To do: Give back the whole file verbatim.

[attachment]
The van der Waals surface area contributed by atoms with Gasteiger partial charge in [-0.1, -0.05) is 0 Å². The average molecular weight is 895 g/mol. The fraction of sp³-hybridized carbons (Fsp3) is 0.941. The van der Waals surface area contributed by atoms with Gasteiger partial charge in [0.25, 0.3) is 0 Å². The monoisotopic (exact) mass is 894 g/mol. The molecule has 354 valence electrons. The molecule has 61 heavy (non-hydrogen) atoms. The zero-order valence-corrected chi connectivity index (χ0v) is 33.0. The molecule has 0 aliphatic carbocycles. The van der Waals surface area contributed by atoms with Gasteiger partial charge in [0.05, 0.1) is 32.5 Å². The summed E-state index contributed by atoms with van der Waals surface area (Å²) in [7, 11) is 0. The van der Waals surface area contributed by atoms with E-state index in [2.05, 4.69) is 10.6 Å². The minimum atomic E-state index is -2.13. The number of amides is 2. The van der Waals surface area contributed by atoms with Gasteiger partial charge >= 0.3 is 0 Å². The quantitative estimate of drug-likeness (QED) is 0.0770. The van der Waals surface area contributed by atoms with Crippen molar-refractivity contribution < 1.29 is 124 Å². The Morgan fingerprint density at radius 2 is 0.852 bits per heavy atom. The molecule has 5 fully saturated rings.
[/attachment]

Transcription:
The van der Waals surface area contributed by atoms with Gasteiger partial charge in [-0.1, -0.05) is 0 Å². The average molecular weight is 895 g/mol. The fraction of sp³-hybridized carbons (Fsp3) is 0.941. The van der Waals surface area contributed by atoms with Gasteiger partial charge in [0.25, 0.3) is 0 Å². The monoisotopic (exact) mass is 894 g/mol. The molecule has 354 valence electrons. The molecule has 61 heavy (non-hydrogen) atoms. The zero-order valence-corrected chi connectivity index (χ0v) is 33.0. The molecule has 0 aliphatic carbocycles. The van der Waals surface area contributed by atoms with Gasteiger partial charge in [0.05, 0.1) is 32.5 Å². The summed E-state index contributed by atoms with van der Waals surface area (Å²) in [7, 11) is 0. The van der Waals surface area contributed by atoms with E-state index in [2.05, 4.69) is 10.6 Å². The minimum atomic E-state index is -2.13. The number of amides is 2. The van der Waals surface area contributed by atoms with Gasteiger partial charge >= 0.3 is 0 Å². The quantitative estimate of drug-likeness (QED) is 0.0770. The van der Waals surface area contributed by atoms with Crippen molar-refractivity contribution < 1.29 is 124 Å². The Morgan fingerprint density at radius 2 is 0.852 bits per heavy atom. The molecule has 5 fully saturated rings.